I think the climax would be, she's willing to have sex with him without the suit on. And she accepts him as he — and we would love it.

  • Jay Duplass:

    Yes, that's the breakthrough we're looking for.

  • Mark Duplass:

    Is that a billion-dollar box office grosser? Do we feel good? Everything good?

  • Jeffrey Brown:

    You ready to take that on?

  • Mark Duplass:

    Everybody good with that? OK, good. Let's do it. Let's do it.

  • Jeffrey Brown:

    So, the partnership and the approach will continue? Is the plan?

  • Mark Duplass:

    I think so. I think we're changing now, and we're realizing that this insular, two-person co-dependent collaboration of writing, directing movies in lockstep doesn't work for us right now.

    And we're expanding that circle, not only socially, so that we can have wives and children, but creatively and professionally.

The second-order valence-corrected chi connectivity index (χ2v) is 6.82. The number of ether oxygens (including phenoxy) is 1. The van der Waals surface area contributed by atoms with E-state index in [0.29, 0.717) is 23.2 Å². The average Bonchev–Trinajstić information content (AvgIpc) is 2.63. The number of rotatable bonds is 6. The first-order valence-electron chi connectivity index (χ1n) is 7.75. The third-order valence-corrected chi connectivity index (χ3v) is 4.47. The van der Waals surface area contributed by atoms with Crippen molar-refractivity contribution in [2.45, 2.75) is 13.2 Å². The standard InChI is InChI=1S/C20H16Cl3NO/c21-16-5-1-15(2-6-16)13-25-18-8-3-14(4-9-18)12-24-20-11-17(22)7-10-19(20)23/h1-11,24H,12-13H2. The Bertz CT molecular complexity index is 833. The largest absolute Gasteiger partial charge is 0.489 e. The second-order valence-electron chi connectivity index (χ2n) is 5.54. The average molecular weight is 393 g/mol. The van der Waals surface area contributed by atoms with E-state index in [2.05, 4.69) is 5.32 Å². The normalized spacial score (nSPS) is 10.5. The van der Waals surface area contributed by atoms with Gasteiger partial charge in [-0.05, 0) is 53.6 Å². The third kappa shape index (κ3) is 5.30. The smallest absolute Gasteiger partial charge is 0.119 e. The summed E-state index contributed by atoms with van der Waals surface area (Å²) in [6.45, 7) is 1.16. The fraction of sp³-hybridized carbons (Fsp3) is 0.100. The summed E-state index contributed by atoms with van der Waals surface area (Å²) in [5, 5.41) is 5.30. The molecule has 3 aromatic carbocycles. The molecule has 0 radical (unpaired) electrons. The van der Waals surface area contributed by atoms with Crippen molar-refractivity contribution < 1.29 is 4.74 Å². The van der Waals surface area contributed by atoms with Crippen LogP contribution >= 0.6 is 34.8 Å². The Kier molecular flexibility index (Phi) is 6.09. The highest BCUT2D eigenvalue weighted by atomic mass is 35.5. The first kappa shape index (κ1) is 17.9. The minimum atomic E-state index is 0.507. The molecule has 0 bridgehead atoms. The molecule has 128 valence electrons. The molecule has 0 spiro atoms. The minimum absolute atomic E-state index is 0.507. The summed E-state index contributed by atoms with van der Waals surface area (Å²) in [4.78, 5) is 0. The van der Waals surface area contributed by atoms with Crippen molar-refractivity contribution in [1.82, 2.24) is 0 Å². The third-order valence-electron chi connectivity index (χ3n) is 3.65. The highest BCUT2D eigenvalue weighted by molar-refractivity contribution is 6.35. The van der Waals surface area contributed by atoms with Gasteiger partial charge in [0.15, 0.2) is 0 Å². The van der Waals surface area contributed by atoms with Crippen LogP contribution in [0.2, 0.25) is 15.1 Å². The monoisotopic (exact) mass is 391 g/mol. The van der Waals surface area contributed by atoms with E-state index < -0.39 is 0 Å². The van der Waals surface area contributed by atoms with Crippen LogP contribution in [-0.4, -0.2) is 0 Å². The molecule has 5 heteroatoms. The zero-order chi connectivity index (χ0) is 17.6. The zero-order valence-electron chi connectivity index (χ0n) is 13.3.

• Jeffrey Brown:

    Oh, those, huh?

  • Mark Duplass:

    Those are important, yes.

  • Jay Duplass:

    Oh, yes. Oh, yes, those.

  • Mark Duplass:

    But, creatively and professionally, you know, we can go out and produce things for younger brother filmmakers like "Wild Wild Country."

    And that feels very right to us in a way that feels like we can still be close and support each other, but get a little breath of air that doesn't exactly smell like the other one's breath every time.

  • Jeffrey Brown:

    All right, the book is "Like Brothers."

    Mark and Jay Duplass, thank you very much.

  • Jay Duplass:

    Thank you.

  • Mark Duplass:

    Thank you.

  • Judy Woodruff:

    You have to laugh.

    Online, the Duplass brothers shared three documentaries that touched or inspired them. You can find that at our Web site, PBS.org/NewsHour.